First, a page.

The implausibility of the technologies in the Star Wars universe isn't such a sore spot with fans as the continuity and character problems, but fans have fun deconstructing the science and technology of the movies. Even NASA has thought about the possibility of hyperdrive. Forums debate the physics of lightsabers. Jay Garmond figured up the necessary power for the Death Star laser. The million-to-one shot that destroyed the first Death Star not only stretched the limits of credulity, but led to conspiracy theories, as in Was the Death Star Attack an Inside Job? And McSweeney's explained the implausibility of the Death Star's trash compactor.

In the end, Summers sums up how a Star Wars fan really feels:

Maybe I'll put it like this. To be a Star Wars fan, one must possess the ability to see a million different failures and downfalls, and then somehow assemble them into a greater picture of perfection. Every true Star Wars fan is a Luke Skywalker, looking at his twisted, evil father, and somehow seeing good.

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Radio Flyer
Pop Culture
Tiny Star Wars Fans Can Now Cruise Around in Their Very Own Landspeeders
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Radio Flyer

Some kids collect Hot Wheels, while others own model lightsabers and dream of driving Luke Skywalker’s Landspeeder through a galaxy far, far away. Soon, Mashable reports, these pint-sized Jedis-in-training can pilot their very own replicas of the fictional anti-gravity craft: an officially licensed, kid-sized Star Wars Landspeeder, coming in September from American toy company Radio Flyer.

The Landspeeder has an interactive dashboard with light-up buttons, and it plays sounds from the original Star Wars film. The two-seater doesn’t hover, exactly, but it can zoom across desert sands (or suburban sidewalks) at forward speeds of up to 5 mph, and go in reverse at 2 mph.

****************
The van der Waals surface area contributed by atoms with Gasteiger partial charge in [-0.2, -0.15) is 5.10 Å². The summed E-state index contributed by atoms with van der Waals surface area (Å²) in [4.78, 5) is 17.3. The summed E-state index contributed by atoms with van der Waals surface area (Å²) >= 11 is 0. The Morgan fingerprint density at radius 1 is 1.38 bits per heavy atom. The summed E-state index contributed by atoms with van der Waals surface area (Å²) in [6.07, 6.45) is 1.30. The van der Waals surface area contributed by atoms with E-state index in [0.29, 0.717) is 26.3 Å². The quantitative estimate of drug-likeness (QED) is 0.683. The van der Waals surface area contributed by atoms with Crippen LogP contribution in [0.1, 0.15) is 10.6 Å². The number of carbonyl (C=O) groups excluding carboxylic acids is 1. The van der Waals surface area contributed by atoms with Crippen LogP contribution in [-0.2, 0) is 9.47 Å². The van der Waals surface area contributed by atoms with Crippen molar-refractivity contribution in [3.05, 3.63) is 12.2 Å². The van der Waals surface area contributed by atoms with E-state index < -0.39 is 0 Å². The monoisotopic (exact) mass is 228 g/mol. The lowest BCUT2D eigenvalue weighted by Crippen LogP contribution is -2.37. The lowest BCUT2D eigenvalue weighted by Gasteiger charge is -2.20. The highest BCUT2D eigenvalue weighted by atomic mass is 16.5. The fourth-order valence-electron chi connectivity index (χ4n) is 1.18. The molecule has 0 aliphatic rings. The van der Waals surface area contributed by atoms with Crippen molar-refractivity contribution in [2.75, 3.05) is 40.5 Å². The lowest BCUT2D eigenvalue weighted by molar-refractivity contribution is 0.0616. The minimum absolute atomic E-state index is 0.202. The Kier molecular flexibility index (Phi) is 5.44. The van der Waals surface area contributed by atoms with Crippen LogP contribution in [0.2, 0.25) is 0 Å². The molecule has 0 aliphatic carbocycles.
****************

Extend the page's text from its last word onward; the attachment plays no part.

The vehicle's rechargeable battery allows for around five hours of drive time—just enough for tiny Star Wars fans to reenact their way through both the original 1977 movie and 1980’s The Empire Strikes Back. (Sorry, grown-up sci-fi nerds: The toy ride supports only up to 130 pounds, so you’ll have to settle for pretending your car is the Death Star.)

Radio Flyer’s Landspeeder will be sold at Toys “R” Us stores. It costs $500, and is available for pre-order online now.

Watch it in action below:

[h/t Mashable]

Artist Makes Colorful Prints From 1990s VHS Tapes

A collection of old VHS tapes offers endless crafting possibilities. You can use them to make bird houses, shelving units, or, if you’re London-based artist Dieter Ashton, screen prints from the physical tape itself.

As Co.Design reports, the recent London College of Communication graduate was originally intrigued by the art on the cover of old VHS and cassette tapes. He planned to digitally edit them as part of a new art project, but later realized that working with the ribbons of tape inside was much more interesting.

To make a print, Ashton unravels the film from cassettes and VHS tapes collected from his parents' home. He lets the strips fall randomly then presses them into tight, tangled arrangements with the screen. The piece is then brought to life with vibrant patterns and colors.

Ashton has started playing with ways to incorporate themes and motifs from the films he's repurposing into his artwork. If the movie behind one of his creations isn’t immediately obvious, you can always refer to its title. His pieces are named after movies like Backdraft, Under Siege, and that direct-to-video Mary-Kate and Ashley Olsen classic Passport to Paris.

Screen print made from an old VHS tape.

Screen print made from an old VHS tape.

Screen print made from an old VHS tape.

Screen print made from an old VHS tape.

Screen print made from an old VHS tape.

Screen print made from an old VHS tape.

[h/t Co.Design]

All images courtesy of Dieter Ashton